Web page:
Pamela Powers Hannley, a progressive voice for Arizona
One day after Senator Elizabeth Warren rekindled the spirit of President Teddy Roosevelt and called for breaking up the Wall Street banks because they have too much political power, Senator Bernie Sanders has seconded that proposal.
From Sanders’ press release:
“Over the last several days, it has become abundantly clear that Congress does not regulate Wall Street but Wall Street regulates Congress. If Wall Street lobbyists can literally write a provision into law that will allow too-big-to-fail banks to make the same risky bets that nearly destroyed our economy just a few years ago, it should be obvious to all that their incredible economic and political power is a huge danger to our economy and our way of life,” Sanders said.
Lobbyists for Citigroup drafted the measure and JP Morgan CEO Jamie Dimon reportedly called congressmen to lobby for the provision that would gut a key provision of Dodd-Frank, the Wall Street reform law passed in 2010.
“Enough is enough,” Sanders said. “Today, almost all of the too-big-to-fail banks are bigger and even more powerful than they were before we bailed them out. The six largest financial institutions have over $9.8 trillion in assets — the equivalent of more than 60 percent of GDP. They issue over half of the mortgages and more than two-thirds of the credit cards in America.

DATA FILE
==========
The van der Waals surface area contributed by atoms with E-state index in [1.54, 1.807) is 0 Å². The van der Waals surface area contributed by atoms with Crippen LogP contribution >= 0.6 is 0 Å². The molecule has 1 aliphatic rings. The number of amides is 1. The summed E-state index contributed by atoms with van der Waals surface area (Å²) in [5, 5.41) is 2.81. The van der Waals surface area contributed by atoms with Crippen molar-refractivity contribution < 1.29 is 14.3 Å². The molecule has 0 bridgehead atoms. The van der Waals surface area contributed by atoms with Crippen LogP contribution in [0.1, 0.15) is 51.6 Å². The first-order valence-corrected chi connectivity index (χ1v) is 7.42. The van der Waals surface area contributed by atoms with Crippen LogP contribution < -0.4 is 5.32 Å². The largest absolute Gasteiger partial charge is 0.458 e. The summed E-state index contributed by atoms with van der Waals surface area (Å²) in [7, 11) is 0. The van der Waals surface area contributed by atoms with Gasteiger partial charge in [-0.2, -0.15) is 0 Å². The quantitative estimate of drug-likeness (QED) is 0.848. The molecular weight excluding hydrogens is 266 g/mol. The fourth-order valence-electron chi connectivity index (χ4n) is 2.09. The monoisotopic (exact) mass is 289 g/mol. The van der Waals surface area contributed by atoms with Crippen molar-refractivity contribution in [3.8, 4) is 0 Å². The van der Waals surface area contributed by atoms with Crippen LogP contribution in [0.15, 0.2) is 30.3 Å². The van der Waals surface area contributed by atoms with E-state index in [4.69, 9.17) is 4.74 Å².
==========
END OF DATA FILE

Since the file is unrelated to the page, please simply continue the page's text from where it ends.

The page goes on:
“If Congress cannot regulate Wall Street, there is just one alternative. It is time to break these too-big-to-fail banks up so that they can never again destroy the jobs, homes, and life savings of the American people.
“At the beginning of the new Congress, I will be introducing legislation that will break these behemoth banks up once and for all. If a financial institution is too big to fail, it is too big to exist. I look forward to working with both progressive and conservative Senators who have the courage to stand up to Wall Street and protect the working families of this country,” Sanders said.
The idea of busting up banks and other monopolies is not a new one. Around the turn of the 20th century, as industrialists were becoming more economically and politically powerful, the first American progressive movement began to fight for “the little guy”. Across the prairie states, groups like the Nonpartisan League organized farmers who were enraged by Wall Street bankers and big business. Wall Street was foreclosing on family farms, and the railroads were charging unfair shipping prices to farmers. Progressive leaders like President Teddy Roosevelt became champions who led the charge against unfair practices by big business and big banks.
Will Sanders, Warren, and grassroots groups like Progressive Democrats of American, People Demanding Action, Occupy, MoveOn, and the Public Banking Institute lead the charge against corporate greed and power in this New Progressive Era?
[P.S. To learn more about Teddy, Eleanor, and Franklin Roosevelt, check out great 2014 PBS documentary here.]